Out on the ramp they had few static displays of some Air Force and Navy jets as well as another Huey Cobra. You can park right on their ramp next to the main museum hangar and it is open every day of the week. When we departed, the University of Arkansas is straight our from Runway 34 so we flew over and took a pic of Razorback Stadium for our cousin Landon!
On another day we went to the city square in old town Bentonville to meet up with some more family and visit the Walmart Museum which is located inside Sam Walton's first 5 & 10 Store. They had a neat collection of all kinds of items and historical Walmart displays. They even had Sam Walmart's office preserved and his old Ford truck. We took advantage of the family gathering and our cousin Nikki was kind enough to do a family photo shoot for us (see family pic at top).
After a great few days visiting family and celebrating my wife's birthday, it was time to head home. The plan was still the same so we were up, packed and out of the house at 0600. We pre-flighted and loaded the plane in the still morning around sunrise and were wheels up by 0700.
As we climbed over the fog filled valleys, I checked in with Razorback Approach and picked up or clearance to Key Field in Mississippi.
The morning sky gave way to some spectacular views from both above and below.
Thought this was interesting; you could see the clouds ahead that were associated with the stationary front as depicted on the XM weather.
Crossing the mighty Mississippi and some more interesting landscapes.
We made good time in to Key Field. Quickly fueled with avgas, ice cream, popcorn, and hot dogs again, we loaded up for the last leg home.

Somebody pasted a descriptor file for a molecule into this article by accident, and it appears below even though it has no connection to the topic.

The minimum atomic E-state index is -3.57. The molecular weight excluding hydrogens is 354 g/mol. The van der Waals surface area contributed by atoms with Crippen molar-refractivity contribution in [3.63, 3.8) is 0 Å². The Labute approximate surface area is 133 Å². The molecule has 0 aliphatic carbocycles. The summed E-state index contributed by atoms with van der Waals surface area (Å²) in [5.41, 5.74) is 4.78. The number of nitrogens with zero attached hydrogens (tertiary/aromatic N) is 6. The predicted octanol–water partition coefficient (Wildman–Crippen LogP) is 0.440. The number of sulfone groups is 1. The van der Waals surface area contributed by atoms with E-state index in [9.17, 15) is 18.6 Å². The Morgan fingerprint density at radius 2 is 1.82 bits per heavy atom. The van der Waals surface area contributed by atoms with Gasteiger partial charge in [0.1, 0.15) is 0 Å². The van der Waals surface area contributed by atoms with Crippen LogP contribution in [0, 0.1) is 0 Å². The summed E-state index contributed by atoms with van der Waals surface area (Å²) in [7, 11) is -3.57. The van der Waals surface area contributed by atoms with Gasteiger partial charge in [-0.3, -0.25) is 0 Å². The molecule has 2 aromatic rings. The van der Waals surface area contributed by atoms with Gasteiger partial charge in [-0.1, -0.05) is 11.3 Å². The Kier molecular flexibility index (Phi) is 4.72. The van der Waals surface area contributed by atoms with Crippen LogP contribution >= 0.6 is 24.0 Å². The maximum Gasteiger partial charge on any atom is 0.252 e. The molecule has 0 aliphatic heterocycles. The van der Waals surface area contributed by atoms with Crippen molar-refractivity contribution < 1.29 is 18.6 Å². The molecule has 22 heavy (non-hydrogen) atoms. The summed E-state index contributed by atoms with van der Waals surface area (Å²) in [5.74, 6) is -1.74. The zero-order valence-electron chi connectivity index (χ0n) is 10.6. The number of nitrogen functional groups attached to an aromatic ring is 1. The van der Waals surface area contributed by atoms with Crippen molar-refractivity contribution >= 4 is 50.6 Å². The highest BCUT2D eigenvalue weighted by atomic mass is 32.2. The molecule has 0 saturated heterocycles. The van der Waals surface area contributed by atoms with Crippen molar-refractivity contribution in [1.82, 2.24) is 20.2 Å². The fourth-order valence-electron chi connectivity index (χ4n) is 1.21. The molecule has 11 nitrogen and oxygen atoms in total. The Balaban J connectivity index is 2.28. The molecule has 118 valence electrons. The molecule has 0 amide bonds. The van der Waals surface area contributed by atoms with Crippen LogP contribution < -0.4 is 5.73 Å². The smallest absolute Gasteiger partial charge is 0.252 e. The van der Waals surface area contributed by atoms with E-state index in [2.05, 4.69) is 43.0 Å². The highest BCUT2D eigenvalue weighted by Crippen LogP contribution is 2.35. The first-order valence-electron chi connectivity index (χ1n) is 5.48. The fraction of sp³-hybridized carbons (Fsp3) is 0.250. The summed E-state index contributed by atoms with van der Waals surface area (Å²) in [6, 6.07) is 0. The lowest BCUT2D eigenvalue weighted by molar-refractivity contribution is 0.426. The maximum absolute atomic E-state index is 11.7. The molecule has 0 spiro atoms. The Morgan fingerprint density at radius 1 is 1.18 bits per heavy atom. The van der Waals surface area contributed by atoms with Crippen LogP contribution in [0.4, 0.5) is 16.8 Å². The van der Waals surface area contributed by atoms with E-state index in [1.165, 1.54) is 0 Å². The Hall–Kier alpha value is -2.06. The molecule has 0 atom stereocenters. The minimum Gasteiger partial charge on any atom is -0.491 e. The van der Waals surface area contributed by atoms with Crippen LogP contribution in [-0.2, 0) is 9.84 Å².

We cruised both legs home at 7000 feet. As we progressed eastward, some of the clouds were starting to build higher than our altitude. I asked for a climb to 9000 feet, but there was an active Military Operating Area (MOA) above me so we just got approval for minor deviations in track instead to avoid the buildups.
A few controllers later we were directed to descend to 5000 feet for traffic which of course then required numerous deviations to stay out of the rising cumulus that would have definitely caused an uncomfortable ride. After about 15 minutes of slalom flying the the cloud valleys we were finally allowed to climb back to 7000 feet just in time to beak out into relatively clearer air.
Since we were now direct for home again, I decided to check the XM weather to see what things were like back in Arkansas. Good thing we left when we did!
So after 6 hours in the plane we were safely back in Jacksonville. Only thing left to do was pick our dog and go home!
Two of my favorite discussions/quotes from this trip:
On descent into Siloam Springs, Abby asked me," If we had driven our car to make this trip, how long would it take?" I told her we would have probably done in in two days and it would be about 18 hours in the car. To that she responded," Oh yeah, I'm all about this plane!" This was a nice change for me since my kids, even though they enjoy it, don't fully comprehend how lucky we are to have a plane and they usually remark that they want to "go in a jet."
Next one came from Mary. I can't remember what she said when we landed at Key Field, but after making a really smooth landing, in a pretty stiff crosswind at Siloam Springs, she immediately asked," Did we crash?" Geesh, thanks Mary!